Credit Crunch Descends on San Francisco Office

Like the office sectors elsewhere, San Francisco’s market has seen damage to commercial real estate investment from the credit crunch. While owners of top office properties may have sold their assets last year to take advantage of low cap rates, lower prices are deterring them from taking the same action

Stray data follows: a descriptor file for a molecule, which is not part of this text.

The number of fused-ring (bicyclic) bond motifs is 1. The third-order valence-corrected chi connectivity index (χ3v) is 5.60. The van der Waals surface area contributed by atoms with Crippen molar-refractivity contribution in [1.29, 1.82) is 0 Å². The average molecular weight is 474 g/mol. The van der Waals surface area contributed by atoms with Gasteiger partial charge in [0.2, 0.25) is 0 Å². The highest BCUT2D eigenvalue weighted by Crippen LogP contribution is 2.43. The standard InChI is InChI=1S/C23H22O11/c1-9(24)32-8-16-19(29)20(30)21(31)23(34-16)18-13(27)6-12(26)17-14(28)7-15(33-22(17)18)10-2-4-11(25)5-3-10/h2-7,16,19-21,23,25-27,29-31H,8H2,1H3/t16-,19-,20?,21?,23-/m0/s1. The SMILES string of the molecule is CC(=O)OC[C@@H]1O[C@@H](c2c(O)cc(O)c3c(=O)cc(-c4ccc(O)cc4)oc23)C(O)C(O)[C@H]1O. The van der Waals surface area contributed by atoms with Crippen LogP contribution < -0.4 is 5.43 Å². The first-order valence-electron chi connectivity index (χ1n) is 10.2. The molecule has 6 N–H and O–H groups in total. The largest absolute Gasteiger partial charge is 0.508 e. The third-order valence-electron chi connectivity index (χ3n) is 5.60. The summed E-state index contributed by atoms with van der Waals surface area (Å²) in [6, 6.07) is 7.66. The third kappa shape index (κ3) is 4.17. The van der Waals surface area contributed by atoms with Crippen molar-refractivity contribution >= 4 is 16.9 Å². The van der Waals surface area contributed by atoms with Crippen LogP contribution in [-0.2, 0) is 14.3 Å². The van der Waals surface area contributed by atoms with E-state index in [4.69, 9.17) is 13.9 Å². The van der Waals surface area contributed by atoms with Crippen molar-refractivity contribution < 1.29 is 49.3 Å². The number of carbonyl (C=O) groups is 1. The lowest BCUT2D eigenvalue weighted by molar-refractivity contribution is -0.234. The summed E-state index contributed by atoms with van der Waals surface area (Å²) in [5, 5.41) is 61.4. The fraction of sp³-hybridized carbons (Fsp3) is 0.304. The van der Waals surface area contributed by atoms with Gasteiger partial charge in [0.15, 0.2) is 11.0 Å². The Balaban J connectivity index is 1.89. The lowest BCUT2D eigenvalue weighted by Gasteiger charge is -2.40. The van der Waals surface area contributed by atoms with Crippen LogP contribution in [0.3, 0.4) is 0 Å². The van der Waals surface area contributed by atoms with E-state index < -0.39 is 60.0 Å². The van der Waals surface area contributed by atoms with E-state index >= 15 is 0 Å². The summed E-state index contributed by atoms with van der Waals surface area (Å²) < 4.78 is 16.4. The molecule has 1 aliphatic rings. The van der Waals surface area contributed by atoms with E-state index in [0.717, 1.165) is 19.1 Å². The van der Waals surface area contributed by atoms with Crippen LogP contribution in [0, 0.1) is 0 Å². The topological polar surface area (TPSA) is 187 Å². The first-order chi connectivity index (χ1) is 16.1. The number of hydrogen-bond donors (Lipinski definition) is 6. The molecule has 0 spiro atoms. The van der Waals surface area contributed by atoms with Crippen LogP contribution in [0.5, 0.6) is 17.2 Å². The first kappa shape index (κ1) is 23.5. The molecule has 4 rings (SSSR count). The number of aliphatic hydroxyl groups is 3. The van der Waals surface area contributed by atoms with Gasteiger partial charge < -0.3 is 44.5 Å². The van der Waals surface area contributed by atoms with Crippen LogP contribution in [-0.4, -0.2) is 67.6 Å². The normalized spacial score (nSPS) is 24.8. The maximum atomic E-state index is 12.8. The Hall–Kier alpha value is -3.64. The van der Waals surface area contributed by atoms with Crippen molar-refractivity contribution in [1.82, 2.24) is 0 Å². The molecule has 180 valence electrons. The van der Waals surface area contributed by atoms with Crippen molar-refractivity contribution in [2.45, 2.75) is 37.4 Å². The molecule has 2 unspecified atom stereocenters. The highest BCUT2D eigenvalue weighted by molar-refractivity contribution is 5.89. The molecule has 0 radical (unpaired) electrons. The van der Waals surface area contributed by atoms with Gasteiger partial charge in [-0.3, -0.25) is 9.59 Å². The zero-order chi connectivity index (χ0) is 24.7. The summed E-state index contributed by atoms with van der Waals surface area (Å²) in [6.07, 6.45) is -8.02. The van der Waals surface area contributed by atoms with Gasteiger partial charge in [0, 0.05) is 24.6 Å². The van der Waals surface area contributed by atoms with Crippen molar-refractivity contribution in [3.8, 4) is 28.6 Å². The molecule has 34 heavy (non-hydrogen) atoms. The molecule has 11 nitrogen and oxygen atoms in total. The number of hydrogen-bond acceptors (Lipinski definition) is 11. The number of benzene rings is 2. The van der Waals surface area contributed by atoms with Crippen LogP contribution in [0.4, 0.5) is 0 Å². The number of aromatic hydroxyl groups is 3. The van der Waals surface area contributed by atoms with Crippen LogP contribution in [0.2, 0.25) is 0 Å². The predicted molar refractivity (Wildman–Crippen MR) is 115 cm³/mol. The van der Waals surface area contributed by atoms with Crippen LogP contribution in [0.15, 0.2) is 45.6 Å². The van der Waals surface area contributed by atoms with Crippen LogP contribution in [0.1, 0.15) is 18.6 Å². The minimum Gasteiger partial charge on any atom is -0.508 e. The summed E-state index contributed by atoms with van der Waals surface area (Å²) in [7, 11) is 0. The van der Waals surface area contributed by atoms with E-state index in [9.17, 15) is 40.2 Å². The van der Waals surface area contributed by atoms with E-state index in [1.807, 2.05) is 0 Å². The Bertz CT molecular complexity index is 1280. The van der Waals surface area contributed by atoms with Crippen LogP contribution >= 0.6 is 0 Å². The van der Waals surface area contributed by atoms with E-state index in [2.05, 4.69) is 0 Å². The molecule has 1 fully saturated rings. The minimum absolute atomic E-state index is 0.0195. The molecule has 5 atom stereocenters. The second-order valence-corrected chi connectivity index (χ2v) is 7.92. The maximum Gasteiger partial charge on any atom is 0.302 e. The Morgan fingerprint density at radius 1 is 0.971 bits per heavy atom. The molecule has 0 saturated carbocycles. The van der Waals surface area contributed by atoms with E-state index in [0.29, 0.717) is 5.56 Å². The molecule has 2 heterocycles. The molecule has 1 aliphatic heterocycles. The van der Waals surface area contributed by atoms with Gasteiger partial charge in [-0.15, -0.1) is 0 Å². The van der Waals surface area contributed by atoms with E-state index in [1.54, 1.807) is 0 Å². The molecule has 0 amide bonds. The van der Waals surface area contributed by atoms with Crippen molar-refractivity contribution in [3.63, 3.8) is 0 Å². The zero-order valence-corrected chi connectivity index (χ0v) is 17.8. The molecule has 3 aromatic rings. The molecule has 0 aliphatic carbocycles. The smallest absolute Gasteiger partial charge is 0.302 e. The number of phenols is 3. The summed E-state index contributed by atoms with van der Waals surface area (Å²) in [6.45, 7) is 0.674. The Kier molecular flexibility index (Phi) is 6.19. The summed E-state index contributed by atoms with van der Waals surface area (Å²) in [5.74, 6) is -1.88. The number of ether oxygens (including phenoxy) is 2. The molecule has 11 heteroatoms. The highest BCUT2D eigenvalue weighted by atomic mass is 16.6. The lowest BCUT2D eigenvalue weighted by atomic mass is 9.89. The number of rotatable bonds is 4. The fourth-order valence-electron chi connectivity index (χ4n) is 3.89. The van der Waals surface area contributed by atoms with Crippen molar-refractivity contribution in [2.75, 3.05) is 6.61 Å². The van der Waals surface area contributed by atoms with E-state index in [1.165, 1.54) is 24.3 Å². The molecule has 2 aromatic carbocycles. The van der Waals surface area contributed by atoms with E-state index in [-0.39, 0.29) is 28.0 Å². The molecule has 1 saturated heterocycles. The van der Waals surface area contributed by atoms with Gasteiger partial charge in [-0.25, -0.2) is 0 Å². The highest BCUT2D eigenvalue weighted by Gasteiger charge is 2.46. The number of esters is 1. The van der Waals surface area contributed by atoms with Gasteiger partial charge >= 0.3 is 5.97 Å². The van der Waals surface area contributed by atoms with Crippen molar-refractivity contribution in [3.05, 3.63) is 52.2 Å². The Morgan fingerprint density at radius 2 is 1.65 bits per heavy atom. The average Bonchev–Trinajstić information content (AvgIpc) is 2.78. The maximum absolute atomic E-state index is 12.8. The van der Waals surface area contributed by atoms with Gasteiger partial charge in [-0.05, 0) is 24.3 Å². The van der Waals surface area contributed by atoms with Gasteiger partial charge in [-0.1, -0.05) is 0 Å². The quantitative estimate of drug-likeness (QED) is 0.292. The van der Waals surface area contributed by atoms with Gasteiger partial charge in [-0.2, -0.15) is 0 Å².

Like the office sectors elsewhere, San Francisco’s market has seen damage to commercial real estate investment from the credit crunch. While owners of top office properties may have sold their assets last year to take advantage of low cap rates, lower prices are deterring them from taking the same action now, according to Chris Economou, investment associate for Marcus & Millichap Real Estate Investment Services Inc. “If you have a quality asset that is 100 percent leased, you’re not necessarily dipping your toe in the water today,” he said.Indeed, for those properties that do trade, buyers are receiving discounts of as much as 15 percent below last year’s levels, according to Ken Perry, chief investment officer for The Swig Co., which owns several local office buildings.According to Economou, those that are seeking acquisition opportunities are focusing on core office properties. “Anytime there is hesitancy, buyers look to quality product,” he said. “There is a flight to quality, a flight to top locations.”Overall, though, the San Francisco office market is still fundamentally strong, he emphasized. He expects more tenant activity in the second half of the year, during which time he also predicts that cap rates will level off. “We’re going to see a pickup as businesses regain confidence.”For more on San Francisco’s office market, see the June 2008 issue of CPN or search this site for key words “From Downfall to Saving Grace” in quotation marks.